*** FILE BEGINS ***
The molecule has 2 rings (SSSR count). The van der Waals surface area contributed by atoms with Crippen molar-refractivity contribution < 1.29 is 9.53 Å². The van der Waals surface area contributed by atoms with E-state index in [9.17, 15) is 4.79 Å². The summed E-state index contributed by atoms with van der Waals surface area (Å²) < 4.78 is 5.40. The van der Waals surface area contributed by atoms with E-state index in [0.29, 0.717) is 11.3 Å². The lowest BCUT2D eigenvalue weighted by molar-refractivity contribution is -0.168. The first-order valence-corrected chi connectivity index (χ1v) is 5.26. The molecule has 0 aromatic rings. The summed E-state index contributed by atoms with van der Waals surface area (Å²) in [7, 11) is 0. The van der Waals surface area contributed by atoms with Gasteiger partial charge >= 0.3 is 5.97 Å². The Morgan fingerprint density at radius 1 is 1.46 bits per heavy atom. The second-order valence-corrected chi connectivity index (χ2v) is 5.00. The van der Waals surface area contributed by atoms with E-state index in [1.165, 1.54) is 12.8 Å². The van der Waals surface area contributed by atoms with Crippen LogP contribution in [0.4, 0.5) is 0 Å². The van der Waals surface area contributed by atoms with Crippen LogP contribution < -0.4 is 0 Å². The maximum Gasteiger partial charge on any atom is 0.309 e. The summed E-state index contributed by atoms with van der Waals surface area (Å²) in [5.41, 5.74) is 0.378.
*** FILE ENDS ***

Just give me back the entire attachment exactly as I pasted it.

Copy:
The molecule has 2 rings (SSSR count). The van der Waals surface area contributed by atoms with Crippen molar-refractivity contribution < 1.29 is 9.53 Å². The van der Waals surface area contributed by atoms with E-state index in [9.17, 15) is 4.79 Å². The summed E-state index contributed by atoms with van der Waals surface area (Å²) < 4.78 is 5.40. The van der Waals surface area contributed by atoms with E-state index in [0.29, 0.717) is 11.3 Å². The lowest BCUT2D eigenvalue weighted by molar-refractivity contribution is -0.168. The first-order valence-corrected chi connectivity index (χ1v) is 5.26. The molecule has 0 aromatic rings. The summed E-state index contributed by atoms with van der Waals surface area (Å²) in [7, 11) is 0. The van der Waals surface area contributed by atoms with Gasteiger partial charge >= 0.3 is 5.97 Å². The Morgan fingerprint density at radius 1 is 1.46 bits per heavy atom. The second-order valence-corrected chi connectivity index (χ2v) is 5.00. The van der Waals surface area contributed by atoms with E-state index in [1.165, 1.54) is 12.8 Å². The van der Waals surface area contributed by atoms with Crippen LogP contribution in [0.4, 0.5) is 0 Å². The van der Waals surface area contributed by atoms with Crippen LogP contribution < -0.4 is 0 Å². The maximum Gasteiger partial charge on any atom is 0.309 e. The summed E-state index contributed by atoms with van der Waals surface area (Å²) in [5.41, 5.74) is 0.378.